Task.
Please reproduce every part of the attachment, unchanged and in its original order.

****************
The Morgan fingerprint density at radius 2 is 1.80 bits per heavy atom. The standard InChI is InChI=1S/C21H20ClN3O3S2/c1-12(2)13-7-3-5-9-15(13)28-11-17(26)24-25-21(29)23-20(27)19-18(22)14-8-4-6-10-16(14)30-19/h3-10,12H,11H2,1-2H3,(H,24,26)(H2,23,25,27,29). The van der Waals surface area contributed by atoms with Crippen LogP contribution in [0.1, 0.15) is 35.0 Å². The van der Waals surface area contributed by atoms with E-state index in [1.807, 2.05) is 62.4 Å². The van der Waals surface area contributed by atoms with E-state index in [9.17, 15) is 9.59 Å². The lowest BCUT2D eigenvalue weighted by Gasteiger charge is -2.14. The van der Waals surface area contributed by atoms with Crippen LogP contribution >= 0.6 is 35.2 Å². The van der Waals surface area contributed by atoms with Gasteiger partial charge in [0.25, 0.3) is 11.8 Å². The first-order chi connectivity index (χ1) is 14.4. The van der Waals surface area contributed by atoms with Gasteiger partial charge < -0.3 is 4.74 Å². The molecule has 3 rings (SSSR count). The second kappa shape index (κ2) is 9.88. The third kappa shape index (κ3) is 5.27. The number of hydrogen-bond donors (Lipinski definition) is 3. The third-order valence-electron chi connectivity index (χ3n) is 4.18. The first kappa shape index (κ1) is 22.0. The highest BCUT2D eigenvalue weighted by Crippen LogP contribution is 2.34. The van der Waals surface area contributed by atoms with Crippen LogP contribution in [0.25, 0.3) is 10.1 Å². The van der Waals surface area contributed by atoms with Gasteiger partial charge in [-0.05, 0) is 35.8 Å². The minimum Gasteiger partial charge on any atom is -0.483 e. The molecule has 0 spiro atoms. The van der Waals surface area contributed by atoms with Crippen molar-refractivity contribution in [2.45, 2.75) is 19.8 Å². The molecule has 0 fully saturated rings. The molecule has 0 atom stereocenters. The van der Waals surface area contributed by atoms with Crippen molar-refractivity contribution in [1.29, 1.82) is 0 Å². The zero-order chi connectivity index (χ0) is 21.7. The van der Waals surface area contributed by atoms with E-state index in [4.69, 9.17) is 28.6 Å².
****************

The Morgan fingerprint density at radius 2 is 1.80 bits per heavy atom. The standard InChI is InChI=1S/C21H20ClN3O3S2/c1-12(2)13-7-3-5-9-15(13)28-11-17(26)24-25-21(29)23-20(27)19-18(22)14-8-4-6-10-16(14)30-19/h3-10,12H,11H2,1-2H3,(H,24,26)(H2,23,25,27,29). The van der Waals surface area contributed by atoms with Crippen LogP contribution in [0.1, 0.15) is 35.0 Å². The van der Waals surface area contributed by atoms with E-state index in [1.807, 2.05) is 62.4 Å². The van der Waals surface area contributed by atoms with E-state index in [9.17, 15) is 9.59 Å². The lowest BCUT2D eigenvalue weighted by Gasteiger charge is -2.14. The van der Waals surface area contributed by atoms with Crippen LogP contribution >= 0.6 is 35.2 Å². The van der Waals surface area contributed by atoms with Gasteiger partial charge in [0.25, 0.3) is 11.8 Å². The first-order chi connectivity index (χ1) is 14.4. The van der Waals surface area contributed by atoms with Gasteiger partial charge < -0.3 is 4.74 Å². The molecule has 3 rings (SSSR count). The second kappa shape index (κ2) is 9.88. The third kappa shape index (κ3) is 5.27. The number of hydrogen-bond donors (Lipinski definition) is 3. The third-order valence-electron chi connectivity index (χ3n) is 4.18. The first kappa shape index (κ1) is 22.0. The highest BCUT2D eigenvalue weighted by Crippen LogP contribution is 2.34. The van der Waals surface area contributed by atoms with Crippen LogP contribution in [0.25, 0.3) is 10.1 Å². The van der Waals surface area contributed by atoms with Gasteiger partial charge in [-0.05, 0) is 35.8 Å². The minimum Gasteiger partial charge on any atom is -0.483 e. The molecule has 0 spiro atoms. The van der Waals surface area contributed by atoms with Crippen molar-refractivity contribution in [2.45, 2.75) is 19.8 Å². The molecule has 0 fully saturated rings. The molecule has 0 atom stereocenters. The van der Waals surface area contributed by atoms with Crippen molar-refractivity contribution in [1.29, 1.82) is 0 Å². The zero-order chi connectivity index (χ0) is 21.7. The van der Waals surface area contributed by atoms with E-state index in [4.69, 9.17) is 28.6 Å².